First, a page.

One nice point, though: ὁ πάτρων (Il Patron) stopped by yesterday. He got all excited to see the expanse of front warp that had already been laced, thinking it had been weighted already. The loom weights were on the floor under the warp, so at first glance it really looked like the weights were attached to the stretched-out yarn. It is so wonderful to see how active an interest he is taking in the process of creating this garment. I get a lot of additional incentive when I know that what I'm doing is helping someone learn. He is coming by again on Tuesday, by which time I hope to have at least some of the warp weighted so he can finally see those weights at work.

21 February 2012

The everlasting warping process

I'm now tackling the task that I dreaded. Out of every skill associated with this project, the only thing I hadn't actually done before was lash an entire shed of the warp to a stationary shed rod. I had no trouble figuring out how I wanted to work the lashing. It took some thinking to figure out how I wanted to keep it even: I decided to just go ahead and mark the rod. It took me even longer to work up the nerve to try it.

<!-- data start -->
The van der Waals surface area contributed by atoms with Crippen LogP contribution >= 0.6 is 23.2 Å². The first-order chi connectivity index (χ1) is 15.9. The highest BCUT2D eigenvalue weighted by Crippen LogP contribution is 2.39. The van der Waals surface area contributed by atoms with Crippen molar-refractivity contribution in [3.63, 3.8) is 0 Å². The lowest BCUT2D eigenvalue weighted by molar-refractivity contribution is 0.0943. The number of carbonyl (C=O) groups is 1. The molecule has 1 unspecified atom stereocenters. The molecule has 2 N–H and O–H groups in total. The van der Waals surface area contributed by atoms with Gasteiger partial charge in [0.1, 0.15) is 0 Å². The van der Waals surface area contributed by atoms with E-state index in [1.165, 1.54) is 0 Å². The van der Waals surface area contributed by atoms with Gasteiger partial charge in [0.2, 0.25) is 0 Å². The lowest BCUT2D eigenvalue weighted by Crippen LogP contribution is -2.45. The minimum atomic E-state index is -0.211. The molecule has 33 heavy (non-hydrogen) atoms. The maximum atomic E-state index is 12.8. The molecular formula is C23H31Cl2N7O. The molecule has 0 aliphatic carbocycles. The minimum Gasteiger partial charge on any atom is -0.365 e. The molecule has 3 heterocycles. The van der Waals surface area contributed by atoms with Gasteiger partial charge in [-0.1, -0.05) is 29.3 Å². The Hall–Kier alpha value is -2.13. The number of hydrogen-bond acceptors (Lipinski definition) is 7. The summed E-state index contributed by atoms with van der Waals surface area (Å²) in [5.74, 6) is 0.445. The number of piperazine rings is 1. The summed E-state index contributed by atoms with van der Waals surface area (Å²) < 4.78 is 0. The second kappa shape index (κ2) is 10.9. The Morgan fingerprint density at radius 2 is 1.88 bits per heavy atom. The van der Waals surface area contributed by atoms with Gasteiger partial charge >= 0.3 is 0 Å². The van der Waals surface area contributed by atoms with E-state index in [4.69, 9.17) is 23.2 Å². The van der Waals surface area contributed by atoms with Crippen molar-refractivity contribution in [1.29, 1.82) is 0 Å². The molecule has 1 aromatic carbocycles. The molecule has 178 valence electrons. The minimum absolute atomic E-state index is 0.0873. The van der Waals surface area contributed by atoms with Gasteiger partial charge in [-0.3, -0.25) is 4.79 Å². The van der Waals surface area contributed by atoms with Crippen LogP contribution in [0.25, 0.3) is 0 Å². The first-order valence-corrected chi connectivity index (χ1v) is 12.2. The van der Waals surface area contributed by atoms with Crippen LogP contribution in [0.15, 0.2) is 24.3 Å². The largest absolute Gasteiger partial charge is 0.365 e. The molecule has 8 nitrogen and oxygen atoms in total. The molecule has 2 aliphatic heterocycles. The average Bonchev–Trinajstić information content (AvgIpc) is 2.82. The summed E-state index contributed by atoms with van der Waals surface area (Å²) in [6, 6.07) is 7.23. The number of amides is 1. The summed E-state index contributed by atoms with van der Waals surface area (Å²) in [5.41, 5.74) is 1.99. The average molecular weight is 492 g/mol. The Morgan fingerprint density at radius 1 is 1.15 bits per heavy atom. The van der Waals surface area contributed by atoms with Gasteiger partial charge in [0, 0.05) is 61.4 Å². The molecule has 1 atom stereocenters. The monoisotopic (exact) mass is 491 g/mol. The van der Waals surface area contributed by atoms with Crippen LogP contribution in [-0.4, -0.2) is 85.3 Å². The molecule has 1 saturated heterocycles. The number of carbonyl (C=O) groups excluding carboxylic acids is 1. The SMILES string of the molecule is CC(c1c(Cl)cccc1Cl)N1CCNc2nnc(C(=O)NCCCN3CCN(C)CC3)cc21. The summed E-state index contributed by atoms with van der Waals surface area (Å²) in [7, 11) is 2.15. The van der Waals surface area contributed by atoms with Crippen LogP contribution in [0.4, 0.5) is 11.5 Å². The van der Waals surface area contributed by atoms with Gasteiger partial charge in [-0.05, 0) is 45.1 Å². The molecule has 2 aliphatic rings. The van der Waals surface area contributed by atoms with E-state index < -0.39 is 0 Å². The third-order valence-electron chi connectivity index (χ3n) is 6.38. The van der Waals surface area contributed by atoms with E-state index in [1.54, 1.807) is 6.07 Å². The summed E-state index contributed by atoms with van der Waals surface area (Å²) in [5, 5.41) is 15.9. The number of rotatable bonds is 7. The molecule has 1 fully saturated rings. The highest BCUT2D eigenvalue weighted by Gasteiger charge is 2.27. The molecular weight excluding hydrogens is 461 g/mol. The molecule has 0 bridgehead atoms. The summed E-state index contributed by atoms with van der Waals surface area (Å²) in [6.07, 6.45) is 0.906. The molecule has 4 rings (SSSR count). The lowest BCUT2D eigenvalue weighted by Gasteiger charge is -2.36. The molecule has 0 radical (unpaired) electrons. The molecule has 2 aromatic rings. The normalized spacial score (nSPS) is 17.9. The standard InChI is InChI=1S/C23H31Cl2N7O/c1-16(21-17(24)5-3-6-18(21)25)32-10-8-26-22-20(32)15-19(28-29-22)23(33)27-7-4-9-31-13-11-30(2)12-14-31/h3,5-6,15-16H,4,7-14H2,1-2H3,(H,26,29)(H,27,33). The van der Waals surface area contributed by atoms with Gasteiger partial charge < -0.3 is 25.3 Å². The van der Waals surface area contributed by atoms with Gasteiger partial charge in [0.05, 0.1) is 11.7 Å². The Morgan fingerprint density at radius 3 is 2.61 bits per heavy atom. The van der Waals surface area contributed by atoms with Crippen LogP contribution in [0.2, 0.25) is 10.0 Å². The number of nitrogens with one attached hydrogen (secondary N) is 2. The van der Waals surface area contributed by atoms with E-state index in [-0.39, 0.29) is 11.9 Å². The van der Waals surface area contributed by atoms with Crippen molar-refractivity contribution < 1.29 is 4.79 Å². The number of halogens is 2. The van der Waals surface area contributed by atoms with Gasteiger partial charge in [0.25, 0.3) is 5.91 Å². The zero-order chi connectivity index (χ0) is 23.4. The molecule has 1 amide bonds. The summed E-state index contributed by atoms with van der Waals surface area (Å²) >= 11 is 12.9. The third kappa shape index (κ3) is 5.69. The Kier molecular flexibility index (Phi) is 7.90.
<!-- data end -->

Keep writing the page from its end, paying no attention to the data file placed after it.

So first I began lashing the warp ends in groups of three. After an inch I got brave and tried groups of two, then finally tried lashing every warp end. I can do it! It's very fiddly at this sett, and the bobbins I'm using to hold my thread are less than optimal. I'm using 4" boat shuttle bobbins; I'd prefer using tapestry bobbins but don't have any.

I finished 5" of lashing and had to take a break because my eyes and threads were crossing so much! Instead, I finished weighing all my new loomweights.

The new weights range in weight from 193 to 224 grams apiece. Most of them (87 of the 120) weigh somewhere between 207 and 216 grams. There's one extreme outlier at 193 grams, and a nearly perfectly matched pair at the heavy end that I've earmarked for the selvedges.